He not only repeated his win at the 1965 Worlds, but also was the lone non-Japanese judo gold medalist at the 1964 Olympics - which must have been a bitter result for the Tokyo home crowd.
Geesink quit competition in 1967, after a career in which he earned seven European titles (and two third-places), in addition to the two World titles and the Olympic gold. In 1987, he became a member of the International Olympic Committee, and in 1997 earned an honorary doctorate from Kokushikan University, renown for its success and reverence for judo.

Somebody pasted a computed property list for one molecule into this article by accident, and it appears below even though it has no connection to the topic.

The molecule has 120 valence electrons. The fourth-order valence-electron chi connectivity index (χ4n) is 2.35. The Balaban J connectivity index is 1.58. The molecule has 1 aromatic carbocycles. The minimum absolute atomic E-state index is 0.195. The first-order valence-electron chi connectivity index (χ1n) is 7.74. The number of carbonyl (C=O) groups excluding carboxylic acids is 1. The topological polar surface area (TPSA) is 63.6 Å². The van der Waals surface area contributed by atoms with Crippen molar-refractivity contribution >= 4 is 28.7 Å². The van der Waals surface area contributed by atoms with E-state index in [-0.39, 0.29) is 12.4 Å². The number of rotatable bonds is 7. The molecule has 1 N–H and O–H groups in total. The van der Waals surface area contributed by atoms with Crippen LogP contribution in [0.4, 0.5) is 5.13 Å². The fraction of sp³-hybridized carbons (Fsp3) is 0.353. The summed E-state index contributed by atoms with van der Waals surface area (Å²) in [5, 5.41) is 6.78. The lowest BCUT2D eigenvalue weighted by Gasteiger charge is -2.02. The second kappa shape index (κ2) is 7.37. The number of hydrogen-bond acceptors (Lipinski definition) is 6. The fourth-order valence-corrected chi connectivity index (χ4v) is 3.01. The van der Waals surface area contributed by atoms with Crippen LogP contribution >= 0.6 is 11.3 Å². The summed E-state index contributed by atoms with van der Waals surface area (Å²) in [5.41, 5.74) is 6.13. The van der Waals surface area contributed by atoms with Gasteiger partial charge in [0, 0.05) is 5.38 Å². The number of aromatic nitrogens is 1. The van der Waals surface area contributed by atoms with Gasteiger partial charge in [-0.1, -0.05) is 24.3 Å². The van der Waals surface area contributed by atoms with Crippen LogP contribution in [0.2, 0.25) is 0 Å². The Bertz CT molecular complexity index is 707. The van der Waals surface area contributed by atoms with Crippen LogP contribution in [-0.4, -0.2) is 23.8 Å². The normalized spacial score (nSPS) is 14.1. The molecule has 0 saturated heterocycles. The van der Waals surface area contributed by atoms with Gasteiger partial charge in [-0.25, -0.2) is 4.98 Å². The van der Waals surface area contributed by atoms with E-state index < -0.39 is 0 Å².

To date, Japan's still the top nation in the sport, with 287 total medals at the Worlds (France is far behind in second with 145). But Geesink's legacy reverberates still - the Netherlands has a respectable 7th all-time place in medals at Worlds (with 75), and the same at the Olympics (seven). An imposing man at 6'6", Geesink obviously still looms large in the sport.